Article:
JSE-listed investment and property holding company ARB Holdings has published record results for the year ended June 30, 2021.
The group, which owns investments in related trading and distribution businesses, including 74% of ARB Electrical Wholesalers and 60% of Eurolux, reported a 126.5% surge in profit for the year to R211.4-million.
Basic earnings a share increased 128.3% to 81.45c in the 12 months to June 2021, from 35.68c in the prior year, and headline earnings a share were up 37.6% to 82.49c, compared with the 59.93c reported in the year ended June 30, 2020.
“Despite the headwinds, 2021 has been a stellar year for the group, and one which has produced a record performance against all odds,” said ARB outgoing group CEO Billy Neasham.
“Last year, the board and executive management took a number of proactive decisions to ensure the sustainability of the business through the Covid-19 pandemic, including reviewing and rightsizing all operations, curtailing capital expenditure, holding back dividends to defend cash and tightly managing operating and working capital expenditure.”
Revenue improved by 24.2% to R2.92-billion, mostly attributed to market share gains, the significant rise in the copper price, which impacts cable sales, and the lost revenue in the comparable period from April to June 2020.
During the year under review, the company’s gross margins improved from 25% to 25.6%, owing to a change in product mix, well-priced stockholding at the start of the year and the rising value of copper stock-on-hand throughout the year.
Operating profit increased by 102% to R294.8-million, while the operating margin improved from 6.2% last year to 10.1% during the year under review, owing to the focus on controlling cost increases in all divisions.
For the year ended June 30, 2021, ARB declared a dividend of 42.5c a share, including a 10c special dividend in order to return excess cash to shareholders.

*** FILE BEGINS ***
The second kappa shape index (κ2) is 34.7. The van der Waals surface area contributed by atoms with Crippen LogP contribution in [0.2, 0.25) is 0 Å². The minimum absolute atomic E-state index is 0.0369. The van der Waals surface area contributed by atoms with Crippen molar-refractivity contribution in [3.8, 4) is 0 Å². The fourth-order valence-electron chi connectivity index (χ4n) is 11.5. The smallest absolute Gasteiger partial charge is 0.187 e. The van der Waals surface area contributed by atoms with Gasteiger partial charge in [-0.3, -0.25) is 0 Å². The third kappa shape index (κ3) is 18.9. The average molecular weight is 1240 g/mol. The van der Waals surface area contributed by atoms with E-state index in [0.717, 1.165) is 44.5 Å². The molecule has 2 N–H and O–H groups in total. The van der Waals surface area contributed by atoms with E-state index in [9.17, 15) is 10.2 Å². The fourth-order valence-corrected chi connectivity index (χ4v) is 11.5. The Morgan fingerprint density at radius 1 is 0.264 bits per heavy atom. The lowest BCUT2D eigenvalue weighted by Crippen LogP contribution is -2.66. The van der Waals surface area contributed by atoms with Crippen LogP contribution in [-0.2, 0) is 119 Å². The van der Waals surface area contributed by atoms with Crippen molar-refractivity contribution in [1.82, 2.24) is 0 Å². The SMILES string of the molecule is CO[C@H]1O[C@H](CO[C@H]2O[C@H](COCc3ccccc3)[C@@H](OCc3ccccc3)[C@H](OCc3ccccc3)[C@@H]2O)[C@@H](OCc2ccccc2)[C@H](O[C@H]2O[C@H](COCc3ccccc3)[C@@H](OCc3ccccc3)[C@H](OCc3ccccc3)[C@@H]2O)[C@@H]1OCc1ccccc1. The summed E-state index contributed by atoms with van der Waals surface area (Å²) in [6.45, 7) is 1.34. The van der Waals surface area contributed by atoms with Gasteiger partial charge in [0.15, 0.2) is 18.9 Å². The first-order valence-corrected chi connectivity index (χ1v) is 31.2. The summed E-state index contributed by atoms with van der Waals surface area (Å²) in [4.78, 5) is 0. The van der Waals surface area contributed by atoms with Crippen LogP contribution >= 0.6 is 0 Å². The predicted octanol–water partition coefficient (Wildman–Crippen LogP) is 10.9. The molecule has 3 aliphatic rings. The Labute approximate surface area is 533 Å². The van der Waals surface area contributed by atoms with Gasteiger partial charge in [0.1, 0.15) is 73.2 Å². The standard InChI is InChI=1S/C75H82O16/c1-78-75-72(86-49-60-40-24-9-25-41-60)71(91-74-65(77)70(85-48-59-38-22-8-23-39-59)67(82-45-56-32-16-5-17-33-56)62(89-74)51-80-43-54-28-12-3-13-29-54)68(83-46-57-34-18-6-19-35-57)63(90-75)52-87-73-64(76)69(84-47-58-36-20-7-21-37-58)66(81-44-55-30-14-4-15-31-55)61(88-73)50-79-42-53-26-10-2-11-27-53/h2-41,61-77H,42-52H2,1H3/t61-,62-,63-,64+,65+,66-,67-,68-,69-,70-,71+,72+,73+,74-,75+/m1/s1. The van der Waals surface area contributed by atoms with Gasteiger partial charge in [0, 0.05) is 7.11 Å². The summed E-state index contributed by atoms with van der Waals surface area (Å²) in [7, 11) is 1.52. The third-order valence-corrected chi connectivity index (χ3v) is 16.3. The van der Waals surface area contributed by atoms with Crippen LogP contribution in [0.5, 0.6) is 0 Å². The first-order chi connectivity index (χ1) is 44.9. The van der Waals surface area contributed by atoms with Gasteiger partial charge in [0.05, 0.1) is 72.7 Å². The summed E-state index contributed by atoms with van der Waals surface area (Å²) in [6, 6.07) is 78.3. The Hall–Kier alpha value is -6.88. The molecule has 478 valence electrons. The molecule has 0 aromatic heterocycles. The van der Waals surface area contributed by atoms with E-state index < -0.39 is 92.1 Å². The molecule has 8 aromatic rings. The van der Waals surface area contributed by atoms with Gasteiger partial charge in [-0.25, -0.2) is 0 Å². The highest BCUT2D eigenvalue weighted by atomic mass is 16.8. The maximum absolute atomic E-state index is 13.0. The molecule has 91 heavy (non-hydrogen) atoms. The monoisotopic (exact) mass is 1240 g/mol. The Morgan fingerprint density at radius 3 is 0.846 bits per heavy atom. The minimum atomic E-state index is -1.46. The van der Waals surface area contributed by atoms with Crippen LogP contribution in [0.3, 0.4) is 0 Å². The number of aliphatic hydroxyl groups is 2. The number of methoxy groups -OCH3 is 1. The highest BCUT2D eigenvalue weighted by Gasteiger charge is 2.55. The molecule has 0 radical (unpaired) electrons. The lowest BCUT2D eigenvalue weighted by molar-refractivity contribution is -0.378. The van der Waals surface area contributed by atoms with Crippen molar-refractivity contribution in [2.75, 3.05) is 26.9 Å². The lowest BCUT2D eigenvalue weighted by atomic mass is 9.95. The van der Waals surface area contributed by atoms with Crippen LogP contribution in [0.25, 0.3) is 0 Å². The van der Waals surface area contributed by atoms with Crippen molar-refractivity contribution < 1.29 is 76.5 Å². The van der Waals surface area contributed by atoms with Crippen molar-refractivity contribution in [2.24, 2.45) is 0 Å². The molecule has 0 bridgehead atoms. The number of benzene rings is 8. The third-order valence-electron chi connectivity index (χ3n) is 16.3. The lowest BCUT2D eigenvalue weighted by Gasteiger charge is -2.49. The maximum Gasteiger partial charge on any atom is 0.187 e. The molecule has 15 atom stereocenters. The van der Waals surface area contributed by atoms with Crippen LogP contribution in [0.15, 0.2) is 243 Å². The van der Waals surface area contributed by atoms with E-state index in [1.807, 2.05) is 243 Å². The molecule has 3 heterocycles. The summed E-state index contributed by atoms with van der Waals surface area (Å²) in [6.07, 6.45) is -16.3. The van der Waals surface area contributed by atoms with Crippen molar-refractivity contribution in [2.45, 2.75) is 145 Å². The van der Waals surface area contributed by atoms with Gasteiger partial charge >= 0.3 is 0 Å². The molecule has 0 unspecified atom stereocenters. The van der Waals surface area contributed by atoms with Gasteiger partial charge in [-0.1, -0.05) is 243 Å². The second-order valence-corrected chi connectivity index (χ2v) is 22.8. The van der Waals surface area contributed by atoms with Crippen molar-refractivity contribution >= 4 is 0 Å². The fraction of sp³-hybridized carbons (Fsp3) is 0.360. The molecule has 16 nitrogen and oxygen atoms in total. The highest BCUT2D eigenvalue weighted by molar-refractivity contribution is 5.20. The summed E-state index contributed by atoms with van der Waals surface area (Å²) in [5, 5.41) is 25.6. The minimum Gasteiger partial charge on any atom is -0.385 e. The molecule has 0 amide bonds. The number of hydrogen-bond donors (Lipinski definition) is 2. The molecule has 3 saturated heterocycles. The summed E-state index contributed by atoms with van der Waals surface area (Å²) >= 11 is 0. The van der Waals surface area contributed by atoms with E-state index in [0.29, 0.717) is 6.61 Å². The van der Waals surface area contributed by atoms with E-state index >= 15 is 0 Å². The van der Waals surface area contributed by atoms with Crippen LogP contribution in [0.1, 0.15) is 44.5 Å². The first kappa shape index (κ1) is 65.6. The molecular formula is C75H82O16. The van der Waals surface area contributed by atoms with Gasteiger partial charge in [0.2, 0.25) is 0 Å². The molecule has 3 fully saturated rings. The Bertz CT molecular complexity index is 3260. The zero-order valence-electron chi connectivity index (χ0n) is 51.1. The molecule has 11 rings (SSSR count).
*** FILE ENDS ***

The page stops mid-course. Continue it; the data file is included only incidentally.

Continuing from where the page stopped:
Neasham commented that the financial year under review started during the peak of the first wave of the Covid-19 pandemic in South Africa, with the ability to trade affected by different levels of lockdown that were in place.
However, he said that trade was not unduly hampered by incidences of infections among employees or by the lockdowns over December 2020 and January 2021 and during the peak of the third wave in May and June 2021.
Despite this, the pandemic did cause ongoing supply chain issues in both major divisions.
“Eurolux was particularly affected by the shortage of containers and other shipping-related issues. The group also faced supply shortages from major local suppliers that rely on imported products in their manufacturing processes,” he explained.
Further, the global shortage of steel, polyvinyl chloride and the dramatic increase in the copper price also impacted supplies, with the manufacturing of cable coming under severe pressure and, in some cases, resulting in the inability of suppliers to achieve on-time and in-full deliveries.
The divisions weathered these setbacks through high stock levels at the start of the year and the favourable rand/dollar exchange rate at which the stock was purchased.
The good stock levels provided a considerable advantage when compared with many of the group’s competitors, he said.
“The lack of stock has challenged some smaller competitors and the group has been able to capitalise on this, resulting in market share gains.”
ARB also benefited from the restart of projects that had been delayed by the first wave of Covid-19, including the construction of a major new data centre.
“We anticipate that more projects of this nature will be undertaken in the short term, accelerated by the trend of remote working,” Neasham added.